However, this discussion wouldn’t be complete without acknowledging the inherent racist and classist overtones in people’s disregard for certain sports. Ask yourself: would my teacher have scoffed at my aspirations if I’d said I wanted to dominate tennis, golf, or even swimming? Probably not. But then again, the average kid from “the hood” didn’t grow up with the resources to play such sports. Parents aren’t paying for special training coaches, country clubs, let alone gym memberships. Not  because they didn’t want to, but rather because they could not. Instead,  we  grew up happily playing sports that required a couple friends, little to no equipment and some form of ball which we would pool money together to get (ask Benny from The Sandlot). So does the fact that the sports we grew up playing–which tend to require brute force, “just” being able to run fast, and hit a ball–make them less intelligent or valuable? Think what you will, but in all my years of watching teen movies, the kid labeled ‘dumb jock’  usually got his varsity jacket for playing football, basketball or baseball but the golfers, tennis players and swimmers managed to escape scorn.


At the end of the day, adults mean well. They want children to be safe, happy,  functioning members of society. They want kids to make an impact and for that impact to be as positive and far-reaching as it can be. So…would you believe me if I told you that if we define impact by its breadth, then technically Lebron is more impactful that the President?

Well, you should. When it comes to impacting culture, although being a doctor, lawyer, or the President is an amazing profession, the ability an athlete has to inspire and influence is unmatched. Before you start yelling at me, hold your fire; I come bearing a bit of data.  I compared the number of views on Lebron’s “Announcement to South Beach” to Obama’s “2010 State of the Union Address” videos on YouTube and you know what I found? More people were interested in Lebron’s next move than President Obama’s updates on the nation.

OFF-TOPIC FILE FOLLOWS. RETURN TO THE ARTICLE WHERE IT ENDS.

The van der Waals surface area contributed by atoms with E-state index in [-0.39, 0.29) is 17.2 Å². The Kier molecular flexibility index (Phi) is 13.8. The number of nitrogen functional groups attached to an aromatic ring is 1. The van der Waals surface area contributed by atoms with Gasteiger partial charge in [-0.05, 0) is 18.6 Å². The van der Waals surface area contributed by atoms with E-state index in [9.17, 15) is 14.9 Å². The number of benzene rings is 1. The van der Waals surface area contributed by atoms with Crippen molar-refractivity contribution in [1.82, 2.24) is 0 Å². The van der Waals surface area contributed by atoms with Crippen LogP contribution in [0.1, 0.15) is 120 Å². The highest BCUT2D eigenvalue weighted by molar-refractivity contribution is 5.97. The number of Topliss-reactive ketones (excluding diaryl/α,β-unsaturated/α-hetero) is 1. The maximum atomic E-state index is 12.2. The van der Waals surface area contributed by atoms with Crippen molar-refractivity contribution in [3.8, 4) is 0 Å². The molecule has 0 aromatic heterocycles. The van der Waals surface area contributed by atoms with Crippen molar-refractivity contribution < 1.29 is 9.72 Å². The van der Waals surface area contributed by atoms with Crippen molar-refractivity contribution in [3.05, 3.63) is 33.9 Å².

I’ll just let that info sit for a bit. *sips on protein shake*



Who knew a kid from Akron Ohio would get more attention playing basketball than the leader of the free world?  For that to make sense, you have to ask yourself, “How much could the majority really relate to Obama?” Yes, he’s a black man who has struggled, if not for any other reason than how people perceived his obvious brilliance within the context of his black male body. Be that as it may, his plight is not the same as the average young man in urban America. While I understand the sleepless nights and countless hours of studying that go into becoming a sucess political figure, these games we play, watch and love claim more praise for their role in society than any President could.  Interestingly enough, ‘How to Become an Athlete’  is not taught in the curriculum in your local high schools, but it plays a significant role in how generations of kids are raised. Michael Jordan, Derek Jeter, and Tom Brady may all have full spreads in Sports Illustrated magazine, but they also deserve to be in our history books. After all, that is the only place valued information is found…right?


*Carries football into class, puts homework on the teacher’s desk and takes a seat in the front row*